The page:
The Language House

A Chocolate Treat In Paris

In Uncategorized on March 6, 2011 at 6:27 pm

I just happened to pick up a brochure in the lobby of a hotel in Paris entitled “A  Chocolate Story” and decided to visit The Chocolate Museum located on rue Bonne Nouvelle, so I asked my daughter to accompany me this chilly Saturday afternoon. Upon entering the museum, we were pleasantly greeted with the scent of chocolate and samples of four different chocolates coming from different parts of the world. This informative exhibit is composed of three floors where one discovers the history of chocolate starting from the Aztecs to the present day.

     The first floor displays the early growth of the “cacao tree”; the process of removing the beans from the pods, grinding, forming cacao powder and ancient cacao recipes. The second floor begins with the arrival of the hot chocolate drink in France and other European countries then finally its arrival to America. An excellent display of hot chocolate pots and exquisite porcelain cups and saucers used expressly for hot chocolate. The third floor displays posters, prints, and information on famous chocolatiers in Europe and America. There is a short film to view followed by a chocolate demonstration and tasting.

Finally, the tour concludes with a visit to the small gift shop which sells delicious chocolate treats for purchase. This experience is a delightful way to spend a rainy afternoon in Paris.

Dr. Brenda Bowe Johnson

Finding Housing Abroad

In 1 on March 30, 2010 at 5:34 pm

I would say that finding suitable, affordable housing abroad is no easy task especially when considering Europe. It can definitely be done although it requires some patience and savings.

To begin with, before you arrive, look for temporary housing. Whether the goal is to rent an apartment for a year or even buy a house, always plan to be on-site to do the visits and see for yourself before you commit to anything.

Temporary housing in Europe has become easier to secure than ever before despite the fact that it still takes some work. Now, in many countries, you can find apartments to share on popular find-a-room websites. If you don’t want to share an apartment with strangers, there are online agencies that can arrange apartments for you on a short term basis but bear in mind that often they will be expensive. Be ready to make compromises.

Next, before you arrive, do an internet search about the city/region/country where you want to live. Find out ahead of time what the typical process is for securing housing. Never assume that it will be similar to your own country…leave nothing to chance. How long should it take, what paperwork will you need? Is it easy to open a bank account in said country?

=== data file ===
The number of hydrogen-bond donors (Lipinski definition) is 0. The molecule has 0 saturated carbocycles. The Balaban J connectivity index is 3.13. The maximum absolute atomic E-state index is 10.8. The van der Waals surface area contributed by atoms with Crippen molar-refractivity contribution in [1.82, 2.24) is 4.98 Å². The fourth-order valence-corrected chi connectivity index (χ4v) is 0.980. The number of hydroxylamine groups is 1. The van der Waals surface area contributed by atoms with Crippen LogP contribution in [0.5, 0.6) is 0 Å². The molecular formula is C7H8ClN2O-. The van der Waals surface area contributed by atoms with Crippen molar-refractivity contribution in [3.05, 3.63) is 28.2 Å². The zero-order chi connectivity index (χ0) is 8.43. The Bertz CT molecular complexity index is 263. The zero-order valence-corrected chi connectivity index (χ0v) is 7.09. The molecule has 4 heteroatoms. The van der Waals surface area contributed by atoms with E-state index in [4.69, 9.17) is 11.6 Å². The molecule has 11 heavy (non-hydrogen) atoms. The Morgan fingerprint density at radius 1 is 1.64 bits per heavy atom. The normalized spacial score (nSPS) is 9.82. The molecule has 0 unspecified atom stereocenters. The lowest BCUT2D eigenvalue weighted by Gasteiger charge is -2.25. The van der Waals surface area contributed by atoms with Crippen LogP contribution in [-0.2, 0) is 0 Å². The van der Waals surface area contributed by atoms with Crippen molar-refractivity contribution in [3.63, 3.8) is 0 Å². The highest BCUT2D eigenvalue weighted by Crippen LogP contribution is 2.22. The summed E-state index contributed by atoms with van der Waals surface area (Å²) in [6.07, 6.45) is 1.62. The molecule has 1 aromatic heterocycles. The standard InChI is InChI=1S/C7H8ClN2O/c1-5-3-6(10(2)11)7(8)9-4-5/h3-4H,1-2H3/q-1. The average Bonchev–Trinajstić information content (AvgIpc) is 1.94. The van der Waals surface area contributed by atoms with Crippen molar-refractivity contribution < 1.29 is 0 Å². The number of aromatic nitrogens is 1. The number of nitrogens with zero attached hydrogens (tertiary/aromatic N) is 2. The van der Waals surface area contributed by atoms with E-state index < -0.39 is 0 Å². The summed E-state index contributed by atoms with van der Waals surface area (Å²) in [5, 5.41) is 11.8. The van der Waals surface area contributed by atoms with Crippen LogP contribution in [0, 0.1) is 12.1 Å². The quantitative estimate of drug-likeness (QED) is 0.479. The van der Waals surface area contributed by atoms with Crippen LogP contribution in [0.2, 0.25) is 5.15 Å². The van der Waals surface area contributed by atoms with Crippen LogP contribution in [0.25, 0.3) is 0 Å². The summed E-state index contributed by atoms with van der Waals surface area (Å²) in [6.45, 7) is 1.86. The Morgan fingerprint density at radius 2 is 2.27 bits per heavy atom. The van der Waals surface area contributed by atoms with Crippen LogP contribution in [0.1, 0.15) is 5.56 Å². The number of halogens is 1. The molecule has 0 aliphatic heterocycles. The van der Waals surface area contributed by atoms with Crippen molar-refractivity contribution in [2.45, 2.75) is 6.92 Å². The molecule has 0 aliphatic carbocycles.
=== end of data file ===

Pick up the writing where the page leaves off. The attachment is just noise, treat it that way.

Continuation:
Once you do all the research, if you find that it seems difficult to find affordable housing, don’t give up. Next, start talking to people who already live there, especially expats. Try to find out some of the loopholes or ways around the standard rules posted. Imagine you’re a journalist trying to uncover all information available.

Lastly, be prepared, financially for this project. When making the move abroad, things will cost money, especially in Europe and its surrounding countries. Therefore, expect it. It’s great to air on the side of economy, but be prepared for unexpected costs. Take a serious look at your finances before you head out.

The Foreign Language Question

In Living Abroad Advice on February 23, 2010 at 9:02 pm
 

I do believe that there are some expatriates out there who have choosen to live in the country where they are now because the natives speak the same language as they do. There are even more who live in a country where the native language spoken is different from their own but, they do not speak it. What a missed opportunity! Many people think that just by being in a foreign country, one will just acquire the local language and while it definitely helps, its not enough to attain true mastery. So what are our choices?

1. Language lessons are a good introduction but often they are expensive. I will add that even with the other options mentioned, occassionally taking one to one lessons is a good idea if only to perfect one’s language.

2. The Language Exchange is a free way to accomplish similar effects as language lessons but its free and you can potentially make friends as well.

3. Going it alone is another option if you are naturally self-motivated. One form of “going it alone” could be joining various local groups or activities where the people involved are not interested in English. This way, you are forced to exercise your second language skills.

My personal opinion is to use all three at the same time. Be thirsty for the language you want to acquire. As a result, not only will your language ability improve but you’re highly likely to make new friends as well. G.G.

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